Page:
Spitzer testified before Congress on the subject the same day the piece was published. He noted that the Bush Administration actively prohibited state's attorney generals from enforcing their own laws curbing predatory lending. The federal government even went as far as to stop an investigation of discriminatory lending in Spitzer's home state.
Spitzer was not the first, and certainly not the last, to bring attention to the crisis. As far back as 2004, the FBI warned of a coming mortgage crisis. But, as the Los Angeles Times reported last month, when the FBI asked for more resources to fight mortgage fraud, the program got cuts instead.
There's no way to give credit to all the people who warned of this crisis before the meltdown. But let's take a quick look at the man that Sen. John McCain (R-AZ) accused of reacting too slowly to the crisis.
On March 22, 2007, Sen. Barack Obama (D-IL) wrote a letter to Federal Reserve Chair Ben Bernanke and Paulson warning of a "potential coming wave of foreclosures," urging quick action from both the government and the private sector. He concluded the letter with the following:
"There is an opportunity here to bring different interests together in the best interests of American homeowners and the American economy. Please don't let this opportunity pass us by."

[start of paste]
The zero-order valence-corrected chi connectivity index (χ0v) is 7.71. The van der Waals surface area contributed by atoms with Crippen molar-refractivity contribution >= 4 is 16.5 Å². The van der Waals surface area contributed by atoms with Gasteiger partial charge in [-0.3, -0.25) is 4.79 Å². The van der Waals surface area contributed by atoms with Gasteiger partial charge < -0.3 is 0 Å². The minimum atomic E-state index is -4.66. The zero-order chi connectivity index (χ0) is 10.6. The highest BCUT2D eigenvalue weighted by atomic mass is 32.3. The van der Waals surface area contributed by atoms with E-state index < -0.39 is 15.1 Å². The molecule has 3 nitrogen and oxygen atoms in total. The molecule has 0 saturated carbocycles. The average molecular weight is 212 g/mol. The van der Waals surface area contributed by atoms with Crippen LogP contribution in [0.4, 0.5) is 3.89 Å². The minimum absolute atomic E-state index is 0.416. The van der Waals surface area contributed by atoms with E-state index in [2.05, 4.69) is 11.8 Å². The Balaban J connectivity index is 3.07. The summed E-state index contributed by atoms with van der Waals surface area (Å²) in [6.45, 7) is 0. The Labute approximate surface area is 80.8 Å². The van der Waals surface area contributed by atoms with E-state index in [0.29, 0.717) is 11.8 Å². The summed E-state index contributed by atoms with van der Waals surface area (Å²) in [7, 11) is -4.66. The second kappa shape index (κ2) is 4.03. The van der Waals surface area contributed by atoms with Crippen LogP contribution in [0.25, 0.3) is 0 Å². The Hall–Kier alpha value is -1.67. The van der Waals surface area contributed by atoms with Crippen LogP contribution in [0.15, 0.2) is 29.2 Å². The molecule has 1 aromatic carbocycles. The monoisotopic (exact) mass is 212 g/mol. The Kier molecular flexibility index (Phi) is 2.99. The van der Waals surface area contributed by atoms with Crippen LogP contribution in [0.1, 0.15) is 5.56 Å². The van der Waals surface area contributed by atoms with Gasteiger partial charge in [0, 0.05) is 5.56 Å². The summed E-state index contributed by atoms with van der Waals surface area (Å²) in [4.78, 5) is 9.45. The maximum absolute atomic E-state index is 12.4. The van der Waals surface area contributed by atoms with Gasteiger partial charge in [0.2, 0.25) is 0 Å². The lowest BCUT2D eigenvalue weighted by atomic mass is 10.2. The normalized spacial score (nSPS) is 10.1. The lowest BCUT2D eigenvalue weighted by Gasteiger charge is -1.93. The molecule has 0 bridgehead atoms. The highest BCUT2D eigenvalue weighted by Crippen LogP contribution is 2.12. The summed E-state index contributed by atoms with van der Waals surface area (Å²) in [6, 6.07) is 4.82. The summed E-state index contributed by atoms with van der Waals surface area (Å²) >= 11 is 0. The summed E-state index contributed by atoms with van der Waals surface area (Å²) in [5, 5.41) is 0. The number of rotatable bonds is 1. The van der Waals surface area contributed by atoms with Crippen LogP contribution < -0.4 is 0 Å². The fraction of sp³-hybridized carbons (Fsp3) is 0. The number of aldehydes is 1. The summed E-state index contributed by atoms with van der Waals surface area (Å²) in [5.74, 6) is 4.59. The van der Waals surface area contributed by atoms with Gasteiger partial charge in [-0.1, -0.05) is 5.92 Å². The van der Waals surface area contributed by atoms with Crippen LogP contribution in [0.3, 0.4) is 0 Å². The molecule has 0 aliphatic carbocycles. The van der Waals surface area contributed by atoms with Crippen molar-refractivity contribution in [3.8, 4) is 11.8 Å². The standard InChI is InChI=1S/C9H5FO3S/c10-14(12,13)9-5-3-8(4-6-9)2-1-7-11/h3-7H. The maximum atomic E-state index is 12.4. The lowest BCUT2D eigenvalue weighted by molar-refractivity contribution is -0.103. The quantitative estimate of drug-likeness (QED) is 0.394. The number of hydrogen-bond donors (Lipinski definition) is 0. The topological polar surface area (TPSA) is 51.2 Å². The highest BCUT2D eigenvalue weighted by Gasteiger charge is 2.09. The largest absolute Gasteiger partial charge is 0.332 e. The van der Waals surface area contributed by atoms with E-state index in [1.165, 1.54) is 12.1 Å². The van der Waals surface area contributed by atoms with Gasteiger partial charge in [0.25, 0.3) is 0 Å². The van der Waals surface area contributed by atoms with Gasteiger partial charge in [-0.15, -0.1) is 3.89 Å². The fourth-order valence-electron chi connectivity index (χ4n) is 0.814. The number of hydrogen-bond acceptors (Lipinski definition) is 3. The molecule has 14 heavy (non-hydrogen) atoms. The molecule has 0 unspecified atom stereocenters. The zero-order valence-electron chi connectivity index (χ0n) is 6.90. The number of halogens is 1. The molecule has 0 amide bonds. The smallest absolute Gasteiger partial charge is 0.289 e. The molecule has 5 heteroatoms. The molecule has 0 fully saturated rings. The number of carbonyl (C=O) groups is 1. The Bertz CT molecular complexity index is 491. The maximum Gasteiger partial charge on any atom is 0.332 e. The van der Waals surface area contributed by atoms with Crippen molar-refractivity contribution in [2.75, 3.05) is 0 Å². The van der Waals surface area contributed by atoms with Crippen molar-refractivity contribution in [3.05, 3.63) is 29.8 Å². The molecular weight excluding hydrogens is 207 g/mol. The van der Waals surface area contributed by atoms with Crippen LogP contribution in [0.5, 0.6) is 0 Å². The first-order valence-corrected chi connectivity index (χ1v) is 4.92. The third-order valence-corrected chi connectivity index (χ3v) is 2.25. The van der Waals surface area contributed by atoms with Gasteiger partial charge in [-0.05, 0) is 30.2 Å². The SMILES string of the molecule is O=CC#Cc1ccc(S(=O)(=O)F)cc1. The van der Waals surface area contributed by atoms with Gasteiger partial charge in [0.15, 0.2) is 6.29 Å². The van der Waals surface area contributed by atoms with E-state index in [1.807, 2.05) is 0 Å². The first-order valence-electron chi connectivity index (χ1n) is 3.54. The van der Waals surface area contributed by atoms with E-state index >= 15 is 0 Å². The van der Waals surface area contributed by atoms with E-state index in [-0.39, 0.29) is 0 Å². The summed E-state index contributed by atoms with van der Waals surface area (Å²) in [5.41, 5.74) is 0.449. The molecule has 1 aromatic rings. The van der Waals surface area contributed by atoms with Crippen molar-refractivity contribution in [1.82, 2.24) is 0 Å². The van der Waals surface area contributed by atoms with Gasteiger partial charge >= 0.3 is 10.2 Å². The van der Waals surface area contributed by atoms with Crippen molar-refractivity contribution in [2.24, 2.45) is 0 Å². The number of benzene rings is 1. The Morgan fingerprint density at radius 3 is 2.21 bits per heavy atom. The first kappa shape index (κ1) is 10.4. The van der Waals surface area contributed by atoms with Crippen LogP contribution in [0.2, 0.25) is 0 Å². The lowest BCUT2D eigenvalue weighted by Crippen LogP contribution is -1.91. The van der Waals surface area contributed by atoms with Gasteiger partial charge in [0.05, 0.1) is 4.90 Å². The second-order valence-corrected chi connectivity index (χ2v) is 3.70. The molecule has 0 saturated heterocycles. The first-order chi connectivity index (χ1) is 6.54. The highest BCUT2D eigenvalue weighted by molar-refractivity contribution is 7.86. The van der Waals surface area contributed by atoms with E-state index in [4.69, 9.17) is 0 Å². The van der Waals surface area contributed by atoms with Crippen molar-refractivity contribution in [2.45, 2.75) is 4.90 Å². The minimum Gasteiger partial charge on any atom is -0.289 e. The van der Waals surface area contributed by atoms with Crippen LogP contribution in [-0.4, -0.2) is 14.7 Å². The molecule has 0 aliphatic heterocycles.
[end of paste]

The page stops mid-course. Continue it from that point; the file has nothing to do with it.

Eighteen months later to the day, the government has the gall to prod Congress into acting.
And McCain, right before he faulted Obama for not immediately speaking out about the economic crash last week, apparently spoke too soon. He flailed widely for a solution, even irrationally calling for the firing of Securities and Exchange Commission Chair Chris Cox. His actions this week have been denounced as "un-presidential" by conservative stalwarts such as George Will and the editorial board of The Wall Street Journal.
It could be that the Bush Administration had such skewed priorities that they just didn't see the crisis until it was too big to miss. But it's also possible that they were playing the disaster capitalism game so eloquently outlined by author Naomi Klein, who leveled such a charge last week: Let things deteriorate until there is no choice about the matter, and then let government contractors swoop in and save the day at a massive profit.
Oh, they saw it coming!
They set out to cause it.
They simply misjudged the time it would take for them to be "outed," so to speak, as highly irresponsible, greedy, entitled, lustful maniacs who do not live in the same reality as any of us.
No way, no how, McCain!
One of the recurring themes for lawmakers who are analyzing the proposal on the Hill this week is that the Bush Administration has left many questions unanswered. One of the questions we think they should be asking, whether this crisis came from ignorance or a master plan is, "Why should we put you people in charge of fixing this mess?"
A BUZZFLASH NEWS ANALYSIS
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The Nazis, Fascists and Communists were political parties before they became enemies of liberty and mass murderers.